The hand and wrist are highly sensitive and complex structures. 

There are 27 bones in the hand and wrist and injuries to this area are common. Falls onto an outstretched arm can often cause a fracture in one of these bones. Grip weakness or slight swelling may be the only symptoms initially. Bones such as the Scaphoid bone on the thumb side of the wrist have a poor blood supply and when fractured are at risk of avascular necrosis (bone death) if not correctly managed.

Many of the injuries in the hand and wrist need to be managed early for proper healing to occur. There is often a window for treatment in the hand that if missed, can have a negative effect on the outcome of the injury. Tendon avulsions (detachment) injuries are particularly important to manage early and will often require urgent surgery.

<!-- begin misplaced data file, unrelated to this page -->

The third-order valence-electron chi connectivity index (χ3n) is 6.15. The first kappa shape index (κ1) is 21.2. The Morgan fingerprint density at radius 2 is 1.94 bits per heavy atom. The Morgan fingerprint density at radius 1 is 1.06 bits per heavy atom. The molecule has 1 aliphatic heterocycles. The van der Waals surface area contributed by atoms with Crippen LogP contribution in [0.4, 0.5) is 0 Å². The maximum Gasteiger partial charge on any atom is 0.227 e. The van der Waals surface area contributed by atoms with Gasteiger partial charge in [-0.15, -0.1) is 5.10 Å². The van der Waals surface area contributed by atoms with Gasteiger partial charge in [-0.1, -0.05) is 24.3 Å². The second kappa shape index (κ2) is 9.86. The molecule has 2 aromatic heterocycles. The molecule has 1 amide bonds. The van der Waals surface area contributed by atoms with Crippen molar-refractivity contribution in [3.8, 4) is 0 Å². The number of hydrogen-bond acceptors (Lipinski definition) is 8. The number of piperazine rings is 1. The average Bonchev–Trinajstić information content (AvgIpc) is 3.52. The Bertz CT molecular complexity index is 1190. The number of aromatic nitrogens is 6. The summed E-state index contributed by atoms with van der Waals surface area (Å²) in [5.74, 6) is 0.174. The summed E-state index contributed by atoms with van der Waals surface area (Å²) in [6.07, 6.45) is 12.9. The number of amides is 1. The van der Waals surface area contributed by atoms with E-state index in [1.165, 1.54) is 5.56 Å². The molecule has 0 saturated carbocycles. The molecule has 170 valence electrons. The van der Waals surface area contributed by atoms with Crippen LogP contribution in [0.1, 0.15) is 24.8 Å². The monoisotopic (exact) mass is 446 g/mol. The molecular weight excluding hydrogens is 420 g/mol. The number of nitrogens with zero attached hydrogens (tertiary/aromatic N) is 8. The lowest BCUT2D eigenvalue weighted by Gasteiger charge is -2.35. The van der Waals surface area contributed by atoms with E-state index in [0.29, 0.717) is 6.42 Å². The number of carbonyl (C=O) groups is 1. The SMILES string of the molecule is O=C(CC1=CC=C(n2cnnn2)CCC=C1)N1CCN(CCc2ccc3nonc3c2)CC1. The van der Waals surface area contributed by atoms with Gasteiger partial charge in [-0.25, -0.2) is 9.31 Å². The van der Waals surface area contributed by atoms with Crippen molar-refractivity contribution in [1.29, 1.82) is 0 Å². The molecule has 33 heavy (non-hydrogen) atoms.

Finger injuries such as a Jersey finger (rupture of the FDP tendon) may require customised splints to allow the injury to heal. 

There are specialised splints and braces to protect the wrist and hand. De Quervains is a wrist problem (thumb side) often seen in mums caring for newborns and TFCC problems cause pain on the little finger side of the wrist. Each of these injuries require a different kind of brace to ensure the correct structures are off-loaded.

The thumb function is 50% of the hand function. The repetitive nature of many of our occupations and daily activities can cause degeneration of the joints in the thumb over time.  Modifications to sporting and household equipment (such as grip size) and preventative rehabilitation programs can help protect the thumb.

Early assessment of hand and wrist injuries and specialised management of these injuries is very important. If in doubt about your hand injury, see a physiotherapist early.